And leave one's friend with -- "fool" for epitaph!
An old trick? Truth! But when one has the itch
For pretty things and isn't very rich. . . .

There, eat it all or I'll
Be angry! You feel giddy? Well, it's hot!
This bergamot
Take home and smell -- it purges blood of bile!
And when you kiss Bianca's dimpled knee,
Think of the poor Pope in his misery!

Now you may kiss my ring!
** there, the Cardinal's litter! -- You must dine
When the new wine
Is in, again with me -- hear Bice sing,
Even admire my frescoes -- though they're nought
Beside the calm Greek glories you have bought!

Godspeed, Sir Cardinal!
And take a weak man's blessing! Help him there
To the cool air! . . .
Lucrezia here? You're ready for the ball?
-- He'll die within ten hours, I suppose --
Mhm! Kiss your poor old father, little rose!
Within the church
The solemn priests advance,
And the sunlight, stained by the heavy windows,
Dyes a yet richer red the scarlet banners
And the scarlet robes of the young boys that bear them,
And the thoughts of one of these are far away,
With carmined lips pouting an invitation,
Are with his love - his love, like a crimson poppy
Flaunting amid prim lupins;
And his ears hear nought of the words sung from the rubricked book,
And his heart is hot as the red sun.
Ryan Gabrish Jun 2013
I once saw threw the stars pools of serendipitous thoughts.
Melding feelings over-constructively by manifesting stains.
It's too wet,
Leaking unimportance. They aren't colored enough; silly to forget the dyes.
Standing too long, there's a need to stretch.
Stretch back lights, free twinkling corosions away.
I was looking too hard.
Nat Lipstadt Nov 2013
that has taken the mantle,
the muse of inspiration,
for she -
(did you think she was a man-god?)
dyes me oft, colors me, ***** me,
loves me with intensity hot
that near to make my heart stop.

poems I did not know,
knew not their name,
would write,
but moments ago,
now are
chicks in the hatchery hatching,
cupcakes in the oven rising,
spit in the mouth *******
so fast a-coming,
the sustained pleasure
the best drug I have designed.

seconds ago there were none,
a lifetime of moments,
now, multitudinous,
molecules of
oxygenated words
flying past my eyes,
purposed for inhalation
through my skin.

all week I have stretched and pecked,
shreds of lettuce un satisfied,
a title, no poem,
a stanza, no poem,
like I need a woman,
need to write,
like I need loving,
desperate and raging,
need to write.

even my alter ego,
the hidden me,
where I write on the other side
of edgy, indie, across border lines,
in a name you do not know,
nothing.

started poems about
being enlightened,
my eldest sin,
my eldest son,
hitting a kid with a car,
reading writing and 'rithmetic,
inch plants,
****,
about the young poets here,
fast track to nowhere.

but at 2:22 am awoke,
my small engine repaired,
the fingers humming flying across the keyboard
so fast broke the 3:50 minute mile,
dear muse,
I hate you with all my love.

would it be so terrible if you gave me
one complete per day,
is that too much to ask?

now I am choking gasping on
****** adrenalin cup overflowing,
now they come like *******
only a women can have,
so many more than one,
long short fast furious
separate but connected.

you make me woman,
just like you.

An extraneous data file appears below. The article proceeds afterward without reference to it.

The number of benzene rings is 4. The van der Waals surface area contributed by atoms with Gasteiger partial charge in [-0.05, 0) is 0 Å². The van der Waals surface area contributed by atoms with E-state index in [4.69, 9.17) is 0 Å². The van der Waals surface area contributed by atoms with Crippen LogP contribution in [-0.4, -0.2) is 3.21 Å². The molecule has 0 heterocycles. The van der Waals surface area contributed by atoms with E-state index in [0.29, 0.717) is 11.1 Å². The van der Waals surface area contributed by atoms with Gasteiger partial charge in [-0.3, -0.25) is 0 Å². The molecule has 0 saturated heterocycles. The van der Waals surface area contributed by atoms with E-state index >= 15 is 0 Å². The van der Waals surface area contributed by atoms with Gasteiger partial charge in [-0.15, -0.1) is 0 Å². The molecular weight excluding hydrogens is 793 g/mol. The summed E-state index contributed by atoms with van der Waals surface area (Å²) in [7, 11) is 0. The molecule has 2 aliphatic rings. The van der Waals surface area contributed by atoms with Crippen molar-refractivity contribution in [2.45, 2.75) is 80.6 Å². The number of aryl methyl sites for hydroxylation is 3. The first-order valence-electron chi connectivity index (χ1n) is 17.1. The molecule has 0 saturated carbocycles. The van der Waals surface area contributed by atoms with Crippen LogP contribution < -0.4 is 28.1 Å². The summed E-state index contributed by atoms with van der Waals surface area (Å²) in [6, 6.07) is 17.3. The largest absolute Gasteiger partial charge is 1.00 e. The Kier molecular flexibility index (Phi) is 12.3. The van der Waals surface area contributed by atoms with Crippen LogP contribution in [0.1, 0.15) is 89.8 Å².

one day when get up high where you reside,
gonna start a recall petition, and if that don't work,
a revolution, to kick out  the cruelty y'all dish out,
the tornadoes and typhoons,
return the missing to their parents,
and give inspiration, hope
to every human poet upon this
living planet.

now I comprehend why
Shakespeare's theater was called
The Globe.
11/23/13
Oh my black soul! now art thou summoned
By sickness, death’s herald, and champion;
Thou art like a pilgrim, which abroad hath done
Treason, and durst not turn to whence he is fled;
Or like a thief, which till death’s doom be read,
Wisheth himself delivered from prison,
But ****** and haled to execution,
Wisheth that still he might be imprisoned.
Yet grace, if thou repent, thou canst not lack;
But who shall give thee that grace to begin?
Oh make thy self with holy mourning black,
And red with blushing, as thou art with sin;
Or wash thee in Christ’s blood, which hath this might
That being red, it dyes red souls to white.
Shayne Topp Oct 2012
The girl was red,
all fire and heart
the boy was blue,
sad from the start

time drew them close,
their worlds were collided
what came next
new colors they provided

it shone so brightly
what they painted anew
like lavender, like violet
such a deep purple hue

life became yellow
like the sand and the sun
no time for hardships
when life is so fun

settling down nicely
yellow became green
small house, three children
peaceful and serene

Green became brown
like bark on a tree
their bones grew brittle
it was harder to see

Age made them weaker, but
their love was still strong
impossible to stop
this halcyon song

Yet all turned black
with a note from a doctor
“Five months.” he’d said
this time he had locked her

They sat in still silence
not saying a word
at this mortal news
for which they’d just heard

Weeks went on
they wept in dark dyes
a song interrupted
by soft subtle cries

It was then they decided
not to end their song sung
not wade in blue shadows
but live life as young

Black shot to yellow
in the blink of an eye
they danced and they laughed
and flew through the sky

When the time came
for her to lay down to rest
it was not a sad day
it was one of the best

This symphony of colors
which he had played such a part
had flipped his world round
painted red, his blue boy’s heart

He joined her shortly
his world turned white
and nothing could dull it
as he walked into night.
Jonny Angel Feb 2014
I want to be a hippie,